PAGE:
As Princess Diana, Princess Charles, and Prince William all grew up in the shadow of the notorious sexual exploitation scandal that rocked Britain in the late 1970s and early 1980s, they were forced to contend with the fallout.

Princess Diana was the first child of a wealthy British aristocrat and had to contend constantly with allegations of her father, Prince Charles, abusing her as young as three, and with the sexual exploitation of her mother, Princess Margaret.

The abuse came to a head when a 17-year-old Diana told a court of police that her father was a man who had “wanted to do it to her.”

She was charged with indecent assault and indecent assault of a child, but the charges were later dropped.

After Diana’s death in 1989, the prince was tried for abuse but acquitted.

After a royal commission into the abuse, the British government announced that it would investigate allegations that Charles had abused his daughters and had also abused young boys, and that he had been the subject of a royal inquiry.

On January 5, 1997, Princess Diana died after a short illness.

Charles was found not guilty of all charges, and the royal commission closed with no charges being brought.

The prince’s son, Prince William, was accused of sexually assaulting his mother, and a royal inquest into the deaths of the princesses was announced in December 1997.

The inquest found that the prince had suffered “severe” psychological and emotional damage from the abuse of his father, but found no evidence to support allegations that he abused Princess Diana.

However, the royal commissions investigation into the death of Princess Diana did find that “in certain circumstances” the king and his brother had abused Princess Margaret, and found that “some of the sexual acts taken by Princess Margaret occurred in her presence.”

The royal commission also found that Princess Margaret had suffered psychological and physical trauma from her relationship with the king.

A royal commission of inquiry into the royal family also found no conclusive evidence that Charles ever raped Princess Diana or that he did not abuse Princess Margaret or his sisters.

In 2005, after the death and burial of Princess Margaret’s husband, Prince Andrew, the Duke and Duchess of Cambridge were asked to give evidence in a Royal Commission into the sexual abuse of children.

In their testimony, they said that they did not know of any allegations against Prince Andrew and they had never seen any such allegations.

A year later, in 2013, the then-premier, David Cameron, made a rare public apology for the royal child abuse scandal.

In a speech at the Conservative party conference in October, he said that “the last decade has seen the Royal Family subjected to a full-scale public inquiry into allegations of sexual abuse, which has resulted in a full and thorough investigation.”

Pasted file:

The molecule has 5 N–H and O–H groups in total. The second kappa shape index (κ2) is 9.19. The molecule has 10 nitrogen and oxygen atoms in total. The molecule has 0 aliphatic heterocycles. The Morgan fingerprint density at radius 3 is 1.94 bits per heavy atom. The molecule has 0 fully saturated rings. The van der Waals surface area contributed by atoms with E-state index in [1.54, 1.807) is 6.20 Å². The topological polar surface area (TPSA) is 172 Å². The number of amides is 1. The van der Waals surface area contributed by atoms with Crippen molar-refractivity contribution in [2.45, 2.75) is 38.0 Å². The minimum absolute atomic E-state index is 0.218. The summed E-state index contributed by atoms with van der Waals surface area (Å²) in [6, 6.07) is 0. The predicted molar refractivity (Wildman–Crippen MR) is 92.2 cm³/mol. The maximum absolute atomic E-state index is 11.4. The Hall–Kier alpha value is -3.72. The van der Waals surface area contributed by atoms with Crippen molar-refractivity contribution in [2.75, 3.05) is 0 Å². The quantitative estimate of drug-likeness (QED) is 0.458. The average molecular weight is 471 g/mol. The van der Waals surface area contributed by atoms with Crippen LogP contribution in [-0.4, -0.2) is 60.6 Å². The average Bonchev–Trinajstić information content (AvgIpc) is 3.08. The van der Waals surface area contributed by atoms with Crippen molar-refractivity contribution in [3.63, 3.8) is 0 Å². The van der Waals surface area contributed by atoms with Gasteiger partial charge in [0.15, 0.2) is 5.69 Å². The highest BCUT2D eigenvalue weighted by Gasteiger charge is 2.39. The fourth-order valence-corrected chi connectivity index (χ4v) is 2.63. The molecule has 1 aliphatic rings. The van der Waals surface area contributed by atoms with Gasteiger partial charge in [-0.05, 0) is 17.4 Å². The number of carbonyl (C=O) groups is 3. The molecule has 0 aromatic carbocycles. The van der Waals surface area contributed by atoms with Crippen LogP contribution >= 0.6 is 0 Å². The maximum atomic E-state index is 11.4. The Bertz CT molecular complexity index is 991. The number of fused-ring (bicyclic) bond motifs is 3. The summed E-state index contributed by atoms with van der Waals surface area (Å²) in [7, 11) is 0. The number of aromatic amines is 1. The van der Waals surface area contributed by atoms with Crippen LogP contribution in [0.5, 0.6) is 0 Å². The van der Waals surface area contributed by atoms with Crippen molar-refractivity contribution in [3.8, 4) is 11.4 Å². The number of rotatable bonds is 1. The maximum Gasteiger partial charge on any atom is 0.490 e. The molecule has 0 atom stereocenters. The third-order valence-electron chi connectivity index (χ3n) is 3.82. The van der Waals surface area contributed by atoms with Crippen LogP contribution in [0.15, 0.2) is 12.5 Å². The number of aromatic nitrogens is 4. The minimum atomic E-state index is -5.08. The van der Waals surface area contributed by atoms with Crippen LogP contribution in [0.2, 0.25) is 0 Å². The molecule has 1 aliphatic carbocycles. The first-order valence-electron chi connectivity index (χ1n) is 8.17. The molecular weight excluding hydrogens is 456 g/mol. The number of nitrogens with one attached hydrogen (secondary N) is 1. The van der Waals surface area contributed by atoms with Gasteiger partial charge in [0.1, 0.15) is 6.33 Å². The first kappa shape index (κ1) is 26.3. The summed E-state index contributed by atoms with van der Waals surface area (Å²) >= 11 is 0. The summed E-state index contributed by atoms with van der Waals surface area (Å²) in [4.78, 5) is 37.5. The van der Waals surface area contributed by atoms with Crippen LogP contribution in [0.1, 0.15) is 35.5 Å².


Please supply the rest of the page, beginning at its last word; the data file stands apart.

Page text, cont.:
Cameron also announced that the royal inquiry would be made public.

In 2017, the House of Lords, in a report, concluded that the “systemic failure to protect children from the Royal Household’s abuse and neglect led to the tragic death of Diana.”

It also concluded that “no evidence has been uncovered that any member of the Royal family committed or condoned the abuse.”

The Royal Commission of Inquiry into the Royal Child Abuse and neglect was chaired by Dame Janet Smith, the former chair of the royal Commission into Institutional Responses to Child Sexual Abuse.

The report’s findings are due out in 2019.

In 2015, the Royal Commission on Institutional Response to Child Abuse released a report detailing a series of failures in the investigation into Diana and her brother.

In particular, the report found that no formal investigation of Diana’s claim was initiated, that the police were slow to act on it, and did not make any arrests.

“The police did not investigate the claims or any of the allegations of child abuse made against Diana.

The police did so in a way that, to date, has been described as ‘troubling,'” the report stated.

“There is a lack of a proper independent inquiry, and this is reflected in the fact that the CPS has never initiated any formal investigation into these claims.”

The British royal family and royal family institutions, including the Royal Institute of British Architects, the Princess Margaret Foundation, the Prince Philip Foundation, and several other institutions, were found to have engaged in “systematic failures” in the handling of Diana and the Princess.

These failures included: failing to conduct a formal investigation; failing to respond to the allegations in a timely fashion; failing not to report any of its own findings to the police; failing, in fact, to take any steps to ensure that the complaints were taken seriously; failing in failing to address concerns raised by the CPS and other independent agencies; failing “to establish a culture of trust and confidence within the Royal household and the Royal Institutions;” failing to provide adequate support for Diana and other victims; and failing to investigate any of these failures, particularly in relation to the handling and handling of the Princess’s claims.

In January 2017, after months